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Book Review

Philosophy of Microbiology

By Maureen A. O’Malley
2014, Cambridge University Press, UK
Softcover; 277 pages; 26 b/w illustrations
ISBN-10: 110762150X; ISBN-13: 978-1107621503
$31.99 list price at publisher’s website

Probably the two college courses that I’ve enjoyed teaching the most have been Microbiology and Evolutionary Biology. Half the discussion during Microbiology lecture centers on evolution… evolution of single-celled organisms, of course, but multi-celled creatures too. Microbes are great models for the discussion of evolution. And it is for this reason that about half the discussion during Evolutionary Biology class is on the topic of microbes. Philosophy of Microbiology by Maureen A. O’Malley is like the part of the Venn Diagram where the two circles, one for Microbiology and one for Evolutionary Biology, overlap. Each chapter in this excellent and concisely written (well, most of it is concise, see brief quibbles below) book starts out with an important topic of Microbiology, provides a brief overview and historical perspective, and then follows with a discussion of the latest how’s and why’s, all of which would have resulted in the early microbiological pioneers’ brilliant heads spinning!

Maureen A. O’Malley is a philosopher of biology and teaches at the University of Sydney. Her thesis is that the field of biological philosophy has pretty much ignored prokaryotes (single-celled organisms without membrane-bound organelles—the bacteria and archaea), perceiving them as being unsophisticated and not very advanced, evolutionarily. They cannot compete with much more sophisticated and elegant “higher” kingdoms of life. Microbes are dull, very small, their diversity poorly known, and they don’t even reproduce sexually, thus they couldn’t have a whole lot to excite genetically or otherwise, right? Wrong! All those old dogmas are now starting to go out the window as newer and more sophisticated tools for research come to the fore.

O’Malley centers her book on four main features of microbes, each poking a finger in the eye of dogma. First is microbial biomass and diversity. Most life on planet Earth is microbial. Most, as in sheer numbers as well as diversity. There is almost no place on Earth that you cannot go without finding microbes; your own body is more bacterial cells than your own cells—many times more, in fact. That we don’t have descriptions and formal names for 99.9% of microbes on planet Earth is simply due to the fact that we currently cannot culture and see them on a Petri plate. Molecular methods are beginning to pull back the veil on these missing life forms. Another feature of microbes is their tendency to coexist in mutually beneficial relationships with pretty much all other organisms— single-celled and multicellular. O’Malley also deftly explores microbial influence on the major evolutionary transitions, as well as their ability to impact planetary processes.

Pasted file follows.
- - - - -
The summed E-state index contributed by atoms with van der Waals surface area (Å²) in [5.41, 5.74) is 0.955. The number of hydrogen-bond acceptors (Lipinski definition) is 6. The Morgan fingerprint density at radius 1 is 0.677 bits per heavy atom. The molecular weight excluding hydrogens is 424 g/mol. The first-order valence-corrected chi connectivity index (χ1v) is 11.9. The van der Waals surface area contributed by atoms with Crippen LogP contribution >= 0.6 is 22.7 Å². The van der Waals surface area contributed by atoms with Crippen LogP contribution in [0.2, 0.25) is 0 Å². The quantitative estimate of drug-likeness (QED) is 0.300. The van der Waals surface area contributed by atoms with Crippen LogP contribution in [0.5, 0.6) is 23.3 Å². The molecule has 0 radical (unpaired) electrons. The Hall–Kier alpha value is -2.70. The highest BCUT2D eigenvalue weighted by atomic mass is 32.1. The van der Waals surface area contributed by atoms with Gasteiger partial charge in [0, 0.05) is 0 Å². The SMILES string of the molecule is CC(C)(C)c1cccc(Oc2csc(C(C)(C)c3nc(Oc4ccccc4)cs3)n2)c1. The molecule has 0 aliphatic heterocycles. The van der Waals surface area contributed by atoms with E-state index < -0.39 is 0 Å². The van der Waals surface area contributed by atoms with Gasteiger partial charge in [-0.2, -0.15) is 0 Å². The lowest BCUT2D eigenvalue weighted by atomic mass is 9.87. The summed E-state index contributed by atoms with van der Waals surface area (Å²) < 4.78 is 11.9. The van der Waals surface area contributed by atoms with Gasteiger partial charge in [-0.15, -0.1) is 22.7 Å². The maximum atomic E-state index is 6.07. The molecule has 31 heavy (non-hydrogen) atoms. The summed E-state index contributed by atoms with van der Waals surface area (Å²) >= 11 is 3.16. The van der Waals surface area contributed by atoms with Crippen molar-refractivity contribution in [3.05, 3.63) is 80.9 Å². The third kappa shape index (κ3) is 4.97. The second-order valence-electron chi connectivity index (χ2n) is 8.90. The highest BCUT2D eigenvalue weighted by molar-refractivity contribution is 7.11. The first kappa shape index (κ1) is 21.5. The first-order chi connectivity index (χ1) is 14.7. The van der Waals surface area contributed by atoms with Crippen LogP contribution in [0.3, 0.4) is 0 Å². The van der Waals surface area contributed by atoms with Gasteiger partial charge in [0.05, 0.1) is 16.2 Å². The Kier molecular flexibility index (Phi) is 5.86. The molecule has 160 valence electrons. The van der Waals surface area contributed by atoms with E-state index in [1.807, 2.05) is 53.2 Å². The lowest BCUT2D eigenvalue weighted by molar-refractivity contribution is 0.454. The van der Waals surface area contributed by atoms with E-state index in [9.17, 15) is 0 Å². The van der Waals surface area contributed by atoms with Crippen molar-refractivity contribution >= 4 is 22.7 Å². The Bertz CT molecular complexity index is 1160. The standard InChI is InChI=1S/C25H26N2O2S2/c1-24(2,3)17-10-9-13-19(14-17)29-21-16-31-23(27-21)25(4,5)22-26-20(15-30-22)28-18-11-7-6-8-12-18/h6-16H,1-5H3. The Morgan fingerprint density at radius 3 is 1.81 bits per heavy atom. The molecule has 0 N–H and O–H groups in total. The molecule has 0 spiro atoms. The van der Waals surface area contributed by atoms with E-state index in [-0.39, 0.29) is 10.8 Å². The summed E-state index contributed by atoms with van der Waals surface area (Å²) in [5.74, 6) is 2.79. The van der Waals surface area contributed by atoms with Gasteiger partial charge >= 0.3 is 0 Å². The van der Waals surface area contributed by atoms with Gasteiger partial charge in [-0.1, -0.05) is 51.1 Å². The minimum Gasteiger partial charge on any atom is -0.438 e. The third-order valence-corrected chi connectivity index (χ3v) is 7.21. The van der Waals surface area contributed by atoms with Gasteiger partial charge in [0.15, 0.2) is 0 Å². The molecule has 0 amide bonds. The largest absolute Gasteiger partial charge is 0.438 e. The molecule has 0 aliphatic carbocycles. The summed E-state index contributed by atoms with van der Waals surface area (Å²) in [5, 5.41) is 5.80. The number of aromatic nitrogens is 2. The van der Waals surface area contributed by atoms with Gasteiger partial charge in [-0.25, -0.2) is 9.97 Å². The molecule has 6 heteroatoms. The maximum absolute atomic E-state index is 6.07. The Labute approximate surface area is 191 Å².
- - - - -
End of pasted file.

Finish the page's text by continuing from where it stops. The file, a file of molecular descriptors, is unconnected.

Some of the author’s best discussions involve topics that, at arm’s length, seem the most fundamental and simplistic. How do you define a microbe? Biology 101 stuff, right? Not so fast. Turns out, today we know a lot more about microbes than was known a few centuries ago when the field got started. For example, a common criterion for microbial life forms is living as a single cell. Except that most microbes don’t live solitarily. They usually live in large collectives or biofilms or colonies in their habitat. (They don’t necessarily form true systems or tissues, as in multicellular organisms.) Then there’s the problem of viruses and their ilk. Living, not living? (Depends on whom you ask.) And remember the archaea? I remember their “discovery” vividly, as that was when I was an undergrad. (OK, there were species of “archaeabacteria” as they were then known, from further back but those were pretty much all oddball extremophilic types known only from strange out-of-the-way places.) It was not all that long ago that the archaea were an ancient and not so significant group of bacteria… then we started to find more and more species. And discovered they weren’t older than bacteria after all. Indeed, we now know they’re much more like us (animals) than bacteria. In fact very recent research hints that it may have been an archaean cell that engulfed a proteobacterium, leading to the common ancestor of all eukaryotic cells. (The proteobacteria was/is/ are the mitochondria of modern-day eukaryote cells.)